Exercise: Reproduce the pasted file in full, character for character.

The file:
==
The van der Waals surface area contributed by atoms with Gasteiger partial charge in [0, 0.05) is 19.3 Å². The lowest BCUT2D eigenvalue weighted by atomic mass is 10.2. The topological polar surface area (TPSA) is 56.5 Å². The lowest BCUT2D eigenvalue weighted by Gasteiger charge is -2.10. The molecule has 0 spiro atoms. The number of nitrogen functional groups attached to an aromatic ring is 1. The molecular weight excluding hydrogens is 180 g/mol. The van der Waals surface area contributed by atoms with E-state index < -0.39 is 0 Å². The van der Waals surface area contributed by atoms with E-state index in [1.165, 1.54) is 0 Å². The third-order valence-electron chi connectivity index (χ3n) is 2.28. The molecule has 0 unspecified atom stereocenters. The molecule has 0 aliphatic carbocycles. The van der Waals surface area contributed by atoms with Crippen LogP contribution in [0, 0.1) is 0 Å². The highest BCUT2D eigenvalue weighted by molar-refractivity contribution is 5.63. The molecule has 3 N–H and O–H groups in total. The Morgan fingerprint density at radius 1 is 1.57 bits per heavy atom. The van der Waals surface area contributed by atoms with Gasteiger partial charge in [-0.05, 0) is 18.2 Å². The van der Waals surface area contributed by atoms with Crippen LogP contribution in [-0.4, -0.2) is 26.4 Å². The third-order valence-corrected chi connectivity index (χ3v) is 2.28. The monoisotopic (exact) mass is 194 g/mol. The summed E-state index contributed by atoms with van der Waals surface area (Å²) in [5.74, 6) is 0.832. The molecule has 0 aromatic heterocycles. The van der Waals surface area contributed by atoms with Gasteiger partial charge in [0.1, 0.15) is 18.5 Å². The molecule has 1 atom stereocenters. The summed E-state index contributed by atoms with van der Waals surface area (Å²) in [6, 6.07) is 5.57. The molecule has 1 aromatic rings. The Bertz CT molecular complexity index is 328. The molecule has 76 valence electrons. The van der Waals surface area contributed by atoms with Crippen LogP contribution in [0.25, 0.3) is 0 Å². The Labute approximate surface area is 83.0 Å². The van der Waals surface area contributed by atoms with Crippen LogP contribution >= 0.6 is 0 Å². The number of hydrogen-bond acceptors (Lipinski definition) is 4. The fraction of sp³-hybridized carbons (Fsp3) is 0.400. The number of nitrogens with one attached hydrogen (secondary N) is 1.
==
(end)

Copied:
The van der Waals surface area contributed by atoms with Gasteiger partial charge in [0, 0.05) is 19.3 Å². The lowest BCUT2D eigenvalue weighted by atomic mass is 10.2. The topological polar surface area (TPSA) is 56.5 Å². The lowest BCUT2D eigenvalue weighted by Gasteiger charge is -2.10. The molecule has 0 spiro atoms. The number of nitrogen functional groups attached to an aromatic ring is 1. The molecular weight excluding hydrogens is 180 g/mol. The van der Waals surface area contributed by atoms with E-state index < -0.39 is 0 Å². The van der Waals surface area contributed by atoms with E-state index in [1.165, 1.54) is 0 Å². The third-order valence-electron chi connectivity index (χ3n) is 2.28. The molecule has 0 unspecified atom stereocenters. The molecule has 0 aliphatic carbocycles. The van der Waals surface area contributed by atoms with Crippen LogP contribution in [0, 0.1) is 0 Å². The highest BCUT2D eigenvalue weighted by molar-refractivity contribution is 5.63. The molecule has 3 N–H and O–H groups in total. The Morgan fingerprint density at radius 1 is 1.57 bits per heavy atom. The van der Waals surface area contributed by atoms with Gasteiger partial charge in [-0.05, 0) is 18.2 Å². The van der Waals surface area contributed by atoms with Crippen LogP contribution in [-0.4, -0.2) is 26.4 Å². The third-order valence-corrected chi connectivity index (χ3v) is 2.28. The monoisotopic (exact) mass is 194 g/mol. The summed E-state index contributed by atoms with van der Waals surface area (Å²) in [5.74, 6) is 0.832. The molecule has 0 aromatic heterocycles. The van der Waals surface area contributed by atoms with Gasteiger partial charge in [0.1, 0.15) is 18.5 Å². The molecule has 1 atom stereocenters. The summed E-state index contributed by atoms with van der Waals surface area (Å²) in [6, 6.07) is 5.57. The molecule has 1 aromatic rings. The Bertz CT molecular complexity index is 328. The molecule has 76 valence electrons. The van der Waals surface area contributed by atoms with Crippen LogP contribution in [0.25, 0.3) is 0 Å². The Labute approximate surface area is 83.0 Å². The van der Waals surface area contributed by atoms with Crippen LogP contribution >= 0.6 is 0 Å². The number of hydrogen-bond acceptors (Lipinski definition) is 4. The fraction of sp³-hybridized carbons (Fsp3) is 0.400. The number of nitrogens with one attached hydrogen (secondary N) is 1.